From the [Table 2], it can be observed that the kidney receives the highest dose (54.8 μSv/y) from decay products of222 Rn among all the organs present outside the respiratory tract and the other organs such as the stomach, liver, Red bone marrow (RBM), and intestine, receive very small amounts. [Table 2] reports the dose obtained from dosimetric calculations and these doses cannot be considered for risk assessments but which can only be used for intercomparisons of risks between different organs. The discrepancy between epidemiology and dosimetric calculation of dose is well known (ICRP, 1993), and dosimetric dose conversion factors are higher by a factor of 3–4.[21],[22],[23] Due to this, the higher annual effective dose of 2324.79 μSv/y from radon decay products and 30.85 μSv/y from radon alone for a low radon exposure of 20.3 Bq/m3 was found (compared to 1150 μSv/y).[24] It can be seen that the larger fraction of the dose is delivered to the lungs (69%) and extrathoracic region (31%) of the body.


  Conclusions Top


Indoor radon concentration has been carried out in selected residential and schools located in Mandya, Karnataka, using the SSNTD technique. The radon levels in the houses varied between 15.3 and 38.3 Bq/m3 with a mean value of 23.6 Bq/m3. The222 Rn concentrations in the schools varied between 5.4 and 36.5 Bq/m3 with a mean value of 17.1 Bq/m3. The overall mean radon concentration is calculated as 20.3 Bq/m3. The data distribution was discussed by using normal and lognormal probability plots. The doses to different organs and tissues were calculated using the ICRP model of the respiratory tract and intercomparison and were discussed. It can be seen that the larger fraction of the dose is delivered to the lungs (69%) and extrathoracic region (31%) of the body. The annual concentrations of the222 Rn in the region of study are below the action limit of the World Health Organization (40 Bq/m3). To understand the actual contribution of the radon gas in causing lung cancer in the region of the study, it is important to conduct a case–control study. However, the derived data of measurement will be helpful in providing baseline data for further studies.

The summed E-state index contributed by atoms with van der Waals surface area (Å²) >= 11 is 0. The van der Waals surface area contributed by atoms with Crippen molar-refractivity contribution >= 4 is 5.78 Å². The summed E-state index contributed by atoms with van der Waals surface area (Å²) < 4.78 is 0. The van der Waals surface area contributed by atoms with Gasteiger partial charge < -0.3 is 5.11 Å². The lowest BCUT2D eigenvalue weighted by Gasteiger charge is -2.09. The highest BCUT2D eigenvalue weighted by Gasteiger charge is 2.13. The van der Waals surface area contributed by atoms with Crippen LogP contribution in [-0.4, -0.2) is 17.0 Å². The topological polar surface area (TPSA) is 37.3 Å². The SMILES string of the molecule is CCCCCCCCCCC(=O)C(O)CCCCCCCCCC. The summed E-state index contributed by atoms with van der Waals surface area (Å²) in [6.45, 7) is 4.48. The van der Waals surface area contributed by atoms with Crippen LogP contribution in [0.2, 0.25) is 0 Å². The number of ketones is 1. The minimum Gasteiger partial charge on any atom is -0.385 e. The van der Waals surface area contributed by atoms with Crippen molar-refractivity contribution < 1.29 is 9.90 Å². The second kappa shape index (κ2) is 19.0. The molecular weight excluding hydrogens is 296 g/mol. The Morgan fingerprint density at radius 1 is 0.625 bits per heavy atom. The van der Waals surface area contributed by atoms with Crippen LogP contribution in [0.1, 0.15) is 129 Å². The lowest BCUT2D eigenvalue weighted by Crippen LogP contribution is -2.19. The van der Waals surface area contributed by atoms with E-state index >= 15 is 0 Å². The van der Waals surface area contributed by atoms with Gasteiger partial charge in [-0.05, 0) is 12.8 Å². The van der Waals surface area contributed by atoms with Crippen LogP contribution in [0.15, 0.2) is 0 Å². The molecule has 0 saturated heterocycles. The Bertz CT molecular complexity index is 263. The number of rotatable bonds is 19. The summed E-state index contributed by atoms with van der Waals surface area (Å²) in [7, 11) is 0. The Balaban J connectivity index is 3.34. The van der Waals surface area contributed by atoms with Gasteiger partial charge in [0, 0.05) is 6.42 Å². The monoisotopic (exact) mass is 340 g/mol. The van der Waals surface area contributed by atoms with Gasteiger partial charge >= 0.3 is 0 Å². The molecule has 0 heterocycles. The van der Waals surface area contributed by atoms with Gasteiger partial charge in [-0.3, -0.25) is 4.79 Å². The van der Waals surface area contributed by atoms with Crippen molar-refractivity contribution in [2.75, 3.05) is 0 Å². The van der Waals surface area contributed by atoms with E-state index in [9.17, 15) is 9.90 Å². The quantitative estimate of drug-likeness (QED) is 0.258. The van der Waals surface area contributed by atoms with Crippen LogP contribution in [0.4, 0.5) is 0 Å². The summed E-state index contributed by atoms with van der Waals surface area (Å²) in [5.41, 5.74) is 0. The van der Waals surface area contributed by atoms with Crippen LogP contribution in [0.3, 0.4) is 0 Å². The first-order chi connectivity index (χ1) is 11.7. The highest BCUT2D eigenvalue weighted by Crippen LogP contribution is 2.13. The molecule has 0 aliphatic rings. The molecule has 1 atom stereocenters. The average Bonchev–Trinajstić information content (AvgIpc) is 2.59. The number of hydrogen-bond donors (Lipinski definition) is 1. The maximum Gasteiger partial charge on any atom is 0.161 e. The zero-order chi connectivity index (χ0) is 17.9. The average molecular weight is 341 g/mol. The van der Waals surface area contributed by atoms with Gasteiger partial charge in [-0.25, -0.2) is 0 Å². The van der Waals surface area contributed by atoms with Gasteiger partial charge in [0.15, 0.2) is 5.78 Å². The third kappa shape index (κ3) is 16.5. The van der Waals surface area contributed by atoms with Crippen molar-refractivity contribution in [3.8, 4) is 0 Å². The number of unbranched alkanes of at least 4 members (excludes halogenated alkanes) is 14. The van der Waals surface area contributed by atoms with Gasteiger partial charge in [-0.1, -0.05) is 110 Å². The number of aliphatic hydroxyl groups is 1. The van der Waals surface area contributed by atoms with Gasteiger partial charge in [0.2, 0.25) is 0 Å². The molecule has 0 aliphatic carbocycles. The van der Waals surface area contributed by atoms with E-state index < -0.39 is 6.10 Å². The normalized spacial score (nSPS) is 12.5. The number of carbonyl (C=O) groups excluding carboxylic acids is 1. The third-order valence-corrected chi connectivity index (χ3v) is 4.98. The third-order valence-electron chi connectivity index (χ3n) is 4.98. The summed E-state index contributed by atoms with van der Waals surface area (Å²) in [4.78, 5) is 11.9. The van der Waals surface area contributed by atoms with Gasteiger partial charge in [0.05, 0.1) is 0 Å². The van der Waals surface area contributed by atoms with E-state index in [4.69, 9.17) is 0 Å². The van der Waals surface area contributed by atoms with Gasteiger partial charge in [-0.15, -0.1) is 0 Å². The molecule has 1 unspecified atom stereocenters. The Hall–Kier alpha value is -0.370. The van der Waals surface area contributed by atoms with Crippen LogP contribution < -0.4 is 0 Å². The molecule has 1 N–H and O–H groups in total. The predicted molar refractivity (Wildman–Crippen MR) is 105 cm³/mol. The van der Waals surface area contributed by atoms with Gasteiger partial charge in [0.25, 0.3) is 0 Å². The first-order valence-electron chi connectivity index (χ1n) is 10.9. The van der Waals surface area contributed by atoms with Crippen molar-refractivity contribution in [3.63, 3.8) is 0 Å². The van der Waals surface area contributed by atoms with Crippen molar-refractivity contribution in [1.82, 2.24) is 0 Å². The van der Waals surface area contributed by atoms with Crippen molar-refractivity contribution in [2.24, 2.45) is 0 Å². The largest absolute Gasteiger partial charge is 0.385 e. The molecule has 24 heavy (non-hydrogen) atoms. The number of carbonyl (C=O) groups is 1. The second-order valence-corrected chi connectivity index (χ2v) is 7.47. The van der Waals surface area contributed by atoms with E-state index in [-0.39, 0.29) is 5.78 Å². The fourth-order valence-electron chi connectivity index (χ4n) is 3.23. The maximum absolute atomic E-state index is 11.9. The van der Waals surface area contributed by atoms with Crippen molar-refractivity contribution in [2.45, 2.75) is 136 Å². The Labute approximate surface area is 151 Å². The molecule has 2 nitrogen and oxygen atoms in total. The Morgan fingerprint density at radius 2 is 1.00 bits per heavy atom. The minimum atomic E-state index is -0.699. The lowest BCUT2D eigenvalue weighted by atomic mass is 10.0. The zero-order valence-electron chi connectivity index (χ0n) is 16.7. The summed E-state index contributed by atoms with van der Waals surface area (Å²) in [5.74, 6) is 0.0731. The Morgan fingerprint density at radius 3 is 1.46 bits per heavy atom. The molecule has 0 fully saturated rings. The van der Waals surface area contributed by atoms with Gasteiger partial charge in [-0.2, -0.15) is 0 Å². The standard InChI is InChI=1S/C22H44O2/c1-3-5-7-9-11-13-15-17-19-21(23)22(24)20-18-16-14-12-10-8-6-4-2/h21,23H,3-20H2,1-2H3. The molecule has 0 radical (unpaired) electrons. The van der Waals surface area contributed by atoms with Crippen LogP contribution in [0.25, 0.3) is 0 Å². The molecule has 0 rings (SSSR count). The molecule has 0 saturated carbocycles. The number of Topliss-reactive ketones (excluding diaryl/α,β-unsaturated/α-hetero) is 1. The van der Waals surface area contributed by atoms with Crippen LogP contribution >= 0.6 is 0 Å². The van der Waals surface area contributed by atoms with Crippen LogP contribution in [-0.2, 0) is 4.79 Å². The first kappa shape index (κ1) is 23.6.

Financial support and sponsorship

Nil.

Conflicts of interest

There are no conflicts of interest.



 
  References Top

1.
Pantelić G, Čeliković I, Živanović M, Vukanac I, Nikolić JK, Cinelli G, et al. Qualitative overview of indoor radon surveys in Europe. J Environ Radioact 2019;204:163-74.  Back to cited text no. 1
    
2.
Gordon K, Terry PD, Liu X, Harris T, Vowell D, Yard B, et al. Radon in schools: A brief review of state laws and regulations in the United States. Int J Environ Res Public Health 2018;15: Pii: E2149.  Back to cited text no. 2
    
3.
Thornton BF, Burdette SC. Recalling radon's recognition. Nat Chem 2013;5:804.  Back to cited text no. 3
    
4.
Meisenberg O, Mishra R, Joshi M, Gierl S, Rout R, Guo L, et al. Radon and thoron inhalation doses in dwellings with earthen architecture: Comparison of measurement methods. Sci Total Environ 2017;579:1855-62.  Back to cited text no. 4
    
5.
Laith AN, Nada FT, Rana HM. Radon concentration in some building materials in Iraq using CR-39 track detector. Int J Phys 2013;1:73-6.  Back to cited text no. 5
    
6.